COLGATE UNIVERSITY | MOODLE | MY COLGATE | COLGATE GMAIL | Click to go Libraries

SubjectsPlus: Finding Primary Sources

Bookmark and Share
TIPS ON FINDING PRIMARY SOURCES
Distinguishing Primary from Secondary Sources
Primary sources
  • a first-hand account by a participant or observer close to the time of the event, as reported in an article, diary, journal, speech, interview, letter, e-mail, memorandum, or autobiography.
  • an original work of art or literature
  • visual images and/or audio recordings of an event
  • old maps
  • original research or raw data, including public opinion polls
  • a government document that is produced in the normal course of governing (a law, congressional hearing, treaty, regulation or court decision) and those that record an event (birth certificate), report data collected by the government (the census), or confer a right (a permit, license or patent).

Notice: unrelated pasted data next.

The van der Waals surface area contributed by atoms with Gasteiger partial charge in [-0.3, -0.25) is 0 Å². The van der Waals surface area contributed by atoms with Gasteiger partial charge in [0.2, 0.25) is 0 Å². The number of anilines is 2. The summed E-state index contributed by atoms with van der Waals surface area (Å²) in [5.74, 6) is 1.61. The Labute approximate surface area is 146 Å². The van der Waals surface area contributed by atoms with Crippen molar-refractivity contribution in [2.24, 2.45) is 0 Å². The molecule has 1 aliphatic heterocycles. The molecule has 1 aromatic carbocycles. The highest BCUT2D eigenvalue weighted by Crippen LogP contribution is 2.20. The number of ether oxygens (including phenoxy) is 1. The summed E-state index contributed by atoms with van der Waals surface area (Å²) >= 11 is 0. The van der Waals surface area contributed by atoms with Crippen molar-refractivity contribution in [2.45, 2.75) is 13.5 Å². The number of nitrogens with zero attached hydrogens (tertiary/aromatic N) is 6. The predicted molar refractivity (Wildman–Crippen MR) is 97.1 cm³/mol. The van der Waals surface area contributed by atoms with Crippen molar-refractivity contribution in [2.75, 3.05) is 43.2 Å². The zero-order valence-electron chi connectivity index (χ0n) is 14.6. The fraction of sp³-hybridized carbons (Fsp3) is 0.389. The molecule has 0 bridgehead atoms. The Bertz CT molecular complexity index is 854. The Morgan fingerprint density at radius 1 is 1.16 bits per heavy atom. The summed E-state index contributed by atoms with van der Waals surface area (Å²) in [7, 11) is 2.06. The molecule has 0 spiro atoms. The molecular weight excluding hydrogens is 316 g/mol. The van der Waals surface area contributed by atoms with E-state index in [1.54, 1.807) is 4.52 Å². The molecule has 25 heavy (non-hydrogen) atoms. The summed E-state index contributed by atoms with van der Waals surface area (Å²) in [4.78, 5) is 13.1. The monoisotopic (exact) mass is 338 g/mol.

• records produced by organizations in the normal course of doing business
  • a laboratory report or field observation, including an ethnography
  • artifacts of any kind
Secondary Sources
  • an analytical article or book about an event, including textbooks and encyclopedias
  • an editorial
  • a biography
  • a documentary or reenactment
  • reviews or literary criticism
  • an article that describes or analyzes a third parties' research results
  • a government report that analyzes events after-the-fact, relying on evidence collected or documents generated at the time of the event.  For example: United States.  National Aeronautics and Space Administration Office of Policy and Plans.  Report of the Presidential Commission on the Space Shuttle Challenger Accident.  1986.
  • a law review article or treatise on the law
  • an interest group report criticizing the government's statistical analysis of census data
  • a report examining the commercial viability of a particular enterprise by a consultant
  • an article describing and analyzing the results of a third parties' work.